Thursday, June 01, 2006
Painting Process 4
Here's when the fun begins. Once I've decided what image I will be painting I start to get ready for it by covering the surface of the canvas with a light coat of Burnt Sienna. The canvas above has a coat of Red Ochre, a new color I bought not so long ago. This is to warm me up before painting and to get the canvas dirty right away. I hate painting on a pristine canvas because it makes me become tight and precious about what I'm painting. I also use this coat of color as part of the under painting. It was common practice for artists to paint on colored primed canvas during the 16th and 17th centuries. Peter Paul Rubes and Anthony Van Dyck used to prime their canvas with an earth tone and then with a grey mixture. The Spanish painters, like Diego Velazquez and Goya used to use Red Ochre. Many times the ground color, as it is called, was left alone in areas of the painting to form part of the color scheme of the work.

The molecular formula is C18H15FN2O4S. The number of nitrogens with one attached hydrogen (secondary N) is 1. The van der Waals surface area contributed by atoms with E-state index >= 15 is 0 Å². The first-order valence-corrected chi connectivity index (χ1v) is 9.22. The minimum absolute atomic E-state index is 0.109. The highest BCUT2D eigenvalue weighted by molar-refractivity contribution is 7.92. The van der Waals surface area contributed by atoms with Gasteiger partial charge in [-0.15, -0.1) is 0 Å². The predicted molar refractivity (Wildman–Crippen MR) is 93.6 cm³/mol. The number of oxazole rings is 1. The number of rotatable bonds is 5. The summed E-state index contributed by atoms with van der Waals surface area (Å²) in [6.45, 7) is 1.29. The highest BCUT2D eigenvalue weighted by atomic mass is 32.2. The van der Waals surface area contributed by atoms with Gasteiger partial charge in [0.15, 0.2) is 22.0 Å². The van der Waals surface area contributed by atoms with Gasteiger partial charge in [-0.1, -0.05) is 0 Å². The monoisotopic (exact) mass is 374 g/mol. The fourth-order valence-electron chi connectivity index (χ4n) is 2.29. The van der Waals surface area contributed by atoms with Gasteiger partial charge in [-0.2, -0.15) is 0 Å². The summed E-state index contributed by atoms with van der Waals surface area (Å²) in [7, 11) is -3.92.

An under painting is usually a rough to well finished sketch of what the final product might be. Some painters work with glazing and an under painting is a good structure to glaze over. Glazing is the application of transparent layers of color which will build up the painting and make it more luminous. The reason why paintings done in glazes are more luminous is because light travels through all the layers of paint and bounces back out illuminating each layer.
I don't glaze. My method of painting is more direct at times. The reason why I use the under painting is to get me familiar with what I'm painting, it lets me know if the composition will work in the space I've chosen.